In response, at least in part, to these one or more control signals, processor core 218 may generate and supply to interface circuitry 204 and/or host bus interface circuitry 210 one or more commands that may select, in accordance with the mode of operation of integrated circuit 40 that corresponds to and/or is indicated by the one or more control signals, which of bus interfaces 212 and 214 is to be enabled or disabled, respectively, which protocol engines 250A, 250B, . . . 250N are to be enabled or disabled, respectively, and/or the protocols that are to be implemented by protocol engines 250A, 250B, . . . 250N. Processor core 218 also may generate and supply to DMA circuitry 234 one or more commands that may either enable DMA circuitry 234 to control or disable DMA circuitry 234 from controlling, depending upon the mode of operation of integrated circuit 40 that corresponds to and/or is indicated by the one or more control signals, the exchange among I/O interface 204 and the other circuitry in integrated circuit 40 of data and/or commands received or intended to be transmitted by I/O interface circuitry 204 via one or more links 44.

Also in response, at least in part, to these one or more control signals from selector circuitry 42, processor core 216 may determine, in accordance with the mode of operation of integrated circuit 40 that corresponds to and/or is indicated by the one or more control signals, whether processor core 216 and/or RAID operation-related circuitry 240 are intended to be operative and/or enabled, or non-operative and/or disabled, given the operating mode of integrated circuit 40 selected by the jumpers and/or switches 43.

If processor core 216 determines that processor core 216 and/or RAID operation-related circuitry 240 are intended to be operative and/or enabled, processor core 216 may signal circuitry 240. This may result in processor core 216 and/or circuitry 240 performing one or more operations involved in implementing and/or maintaining a RAID, such as, for example, RAID 29.

Conversely, if processor core 216 determines that processor core 216 and/or RAID operation-related circuitry 240 are intended to be non-operative and/or disabled, processor core 216 may signal circuitry 240. This may result in processor core 216 and/or circuitry 240 being disabled from performing one or more operations involved in implementing and/or maintaining a RAID, such as, for example, RAID 29.

Alternatively or additionally, the one or more control signals from selector circuitry 42 also may be supplied to circuitry 210, circuitry 234, and/or circuitry 240. This may result in enabling or disabling of bus interface circuitry 212, bus interface circuitry 214, circuitry 240, and/or circuitry 234 in accordance with the mode of operation of integrated circuit 40 that corresponds to and/or is indicated by the one or more control signals.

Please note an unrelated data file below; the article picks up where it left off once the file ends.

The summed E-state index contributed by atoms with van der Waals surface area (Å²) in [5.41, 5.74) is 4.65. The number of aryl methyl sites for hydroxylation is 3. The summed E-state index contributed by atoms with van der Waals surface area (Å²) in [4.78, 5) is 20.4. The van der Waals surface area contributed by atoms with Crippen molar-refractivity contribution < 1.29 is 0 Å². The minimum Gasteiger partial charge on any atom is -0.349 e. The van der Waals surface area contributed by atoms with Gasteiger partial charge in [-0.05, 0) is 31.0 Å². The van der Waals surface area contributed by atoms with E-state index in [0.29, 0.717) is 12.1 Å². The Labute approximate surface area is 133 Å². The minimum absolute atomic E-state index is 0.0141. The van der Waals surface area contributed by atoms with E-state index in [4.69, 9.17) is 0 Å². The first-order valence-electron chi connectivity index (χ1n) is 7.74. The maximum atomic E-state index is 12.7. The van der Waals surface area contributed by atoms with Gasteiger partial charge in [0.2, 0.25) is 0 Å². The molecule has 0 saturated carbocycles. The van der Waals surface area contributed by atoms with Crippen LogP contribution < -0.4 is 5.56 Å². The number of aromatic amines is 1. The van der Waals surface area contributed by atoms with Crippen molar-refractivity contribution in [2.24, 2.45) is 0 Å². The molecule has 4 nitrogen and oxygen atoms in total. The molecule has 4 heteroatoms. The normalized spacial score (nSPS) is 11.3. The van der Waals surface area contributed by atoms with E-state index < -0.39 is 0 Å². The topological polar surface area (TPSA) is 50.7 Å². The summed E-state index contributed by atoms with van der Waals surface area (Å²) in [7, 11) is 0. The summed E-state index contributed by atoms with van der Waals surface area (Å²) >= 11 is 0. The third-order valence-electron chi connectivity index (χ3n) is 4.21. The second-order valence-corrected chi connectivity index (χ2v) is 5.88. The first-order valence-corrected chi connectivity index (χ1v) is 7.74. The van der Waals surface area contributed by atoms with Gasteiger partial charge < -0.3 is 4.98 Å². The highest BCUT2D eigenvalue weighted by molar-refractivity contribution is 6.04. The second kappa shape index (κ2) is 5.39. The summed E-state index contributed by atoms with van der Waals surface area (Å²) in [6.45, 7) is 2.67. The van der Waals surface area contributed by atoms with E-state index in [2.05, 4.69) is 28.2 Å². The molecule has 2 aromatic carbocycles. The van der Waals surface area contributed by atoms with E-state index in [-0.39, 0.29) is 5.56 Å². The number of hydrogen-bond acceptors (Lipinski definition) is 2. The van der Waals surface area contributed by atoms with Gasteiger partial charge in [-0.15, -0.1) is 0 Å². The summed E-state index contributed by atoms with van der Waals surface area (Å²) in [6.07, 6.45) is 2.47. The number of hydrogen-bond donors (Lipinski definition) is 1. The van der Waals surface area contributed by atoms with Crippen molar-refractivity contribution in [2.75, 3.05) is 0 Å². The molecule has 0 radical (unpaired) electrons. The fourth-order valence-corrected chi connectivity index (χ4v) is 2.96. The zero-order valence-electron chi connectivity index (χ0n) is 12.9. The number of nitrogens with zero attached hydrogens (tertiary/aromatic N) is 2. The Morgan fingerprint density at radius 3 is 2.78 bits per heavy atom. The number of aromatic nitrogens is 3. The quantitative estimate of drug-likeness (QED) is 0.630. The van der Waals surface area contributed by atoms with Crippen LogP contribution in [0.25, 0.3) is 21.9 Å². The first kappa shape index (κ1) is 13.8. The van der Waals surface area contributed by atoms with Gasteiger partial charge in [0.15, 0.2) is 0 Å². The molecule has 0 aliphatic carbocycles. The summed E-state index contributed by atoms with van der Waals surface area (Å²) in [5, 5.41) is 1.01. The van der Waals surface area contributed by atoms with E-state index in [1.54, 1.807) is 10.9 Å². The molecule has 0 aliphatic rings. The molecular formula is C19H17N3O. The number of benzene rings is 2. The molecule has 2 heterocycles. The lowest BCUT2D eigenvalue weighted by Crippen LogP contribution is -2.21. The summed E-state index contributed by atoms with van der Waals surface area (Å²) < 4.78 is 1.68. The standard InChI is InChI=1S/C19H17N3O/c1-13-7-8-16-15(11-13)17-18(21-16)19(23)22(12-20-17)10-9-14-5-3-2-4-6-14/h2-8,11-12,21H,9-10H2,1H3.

Alternatively or additionally, in this embodiment, the selected mode of operation of integrated circuit 40 may be selected in operation 602, based upon and/or as a result, at least in part, of one or more signals provided to host bus interface circuitry 210 by host processor 12. For example, host bus interface circuitry 210 may include one or more memory locations (not shown) that may contain one or more values that may indicate the selected mode of operation of integrated circuit 40. These one or more memory locations may comprise, for example, one or more configuration registers. After a reset of system 100, these one or more values may indicate a default mode of operation of integrated circuit 40 in which an appropriate, predetermined one of interface circuitry 212 and interface circuitry 214 is enabled, depending upon whether, for example, bus 22 is a PCI-X bus or a PCI Express™ bus. Host processor 12 may initiate and/or execute one or more configuration cycles, in accordance with the bus protocol with which bus 22 may comply or be compatible, during which host processor 12 may provide one or more control signals to circuitry 210 that may result in a change, at least in part, of these one or more values to select the mode of operation in which integrated circuit 40 is desired to operate. That is, these one or more values, as changed, at least in part by host processor 12, may indicate a mode of operation in which integrated circuit 40 is desired to operate. Prior thereto or contemporaneously therewith, a human operator of system 100 may select the desired mode of operation of integrated circuit 40, and may issue one or more commands to host processor 12 via user interface system 16 that may result in host processor 12 changing these one or more values such that the one or more values, as changed, indicates this desired mode of operation.